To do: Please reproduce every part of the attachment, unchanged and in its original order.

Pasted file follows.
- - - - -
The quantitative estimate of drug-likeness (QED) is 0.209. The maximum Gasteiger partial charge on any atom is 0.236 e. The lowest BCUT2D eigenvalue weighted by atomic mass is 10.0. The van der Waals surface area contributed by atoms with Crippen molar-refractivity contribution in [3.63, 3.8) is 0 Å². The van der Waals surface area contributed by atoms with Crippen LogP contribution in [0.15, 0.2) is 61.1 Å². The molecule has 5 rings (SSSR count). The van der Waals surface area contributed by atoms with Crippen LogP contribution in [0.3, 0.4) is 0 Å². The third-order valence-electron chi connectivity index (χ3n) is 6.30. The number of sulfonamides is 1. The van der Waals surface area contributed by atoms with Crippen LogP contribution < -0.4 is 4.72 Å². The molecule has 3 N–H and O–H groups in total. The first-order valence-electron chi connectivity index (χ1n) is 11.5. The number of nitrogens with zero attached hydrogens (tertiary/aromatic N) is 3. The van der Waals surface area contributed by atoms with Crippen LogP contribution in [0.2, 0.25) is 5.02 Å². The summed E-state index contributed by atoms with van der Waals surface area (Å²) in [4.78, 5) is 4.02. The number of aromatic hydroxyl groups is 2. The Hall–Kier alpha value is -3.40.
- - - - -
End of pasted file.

The quantitative estimate of drug-likeness (QED) is 0.209. The maximum Gasteiger partial charge on any atom is 0.236 e. The lowest BCUT2D eigenvalue weighted by atomic mass is 10.0. The van der Waals surface area contributed by atoms with Crippen molar-refractivity contribution in [3.63, 3.8) is 0 Å². The van der Waals surface area contributed by atoms with Crippen LogP contribution in [0.15, 0.2) is 61.1 Å². The molecule has 5 rings (SSSR count). The van der Waals surface area contributed by atoms with Crippen LogP contribution in [0.3, 0.4) is 0 Å². The third-order valence-electron chi connectivity index (χ3n) is 6.30. The number of sulfonamides is 1. The van der Waals surface area contributed by atoms with Crippen LogP contribution < -0.4 is 4.72 Å². The molecule has 3 N–H and O–H groups in total. The first-order valence-electron chi connectivity index (χ1n) is 11.5. The number of nitrogens with zero attached hydrogens (tertiary/aromatic N) is 3. The van der Waals surface area contributed by atoms with Crippen LogP contribution in [0.2, 0.25) is 5.02 Å². The summed E-state index contributed by atoms with van der Waals surface area (Å²) in [4.78, 5) is 4.02. The number of aromatic hydroxyl groups is 2. The Hall–Kier alpha value is -3.40.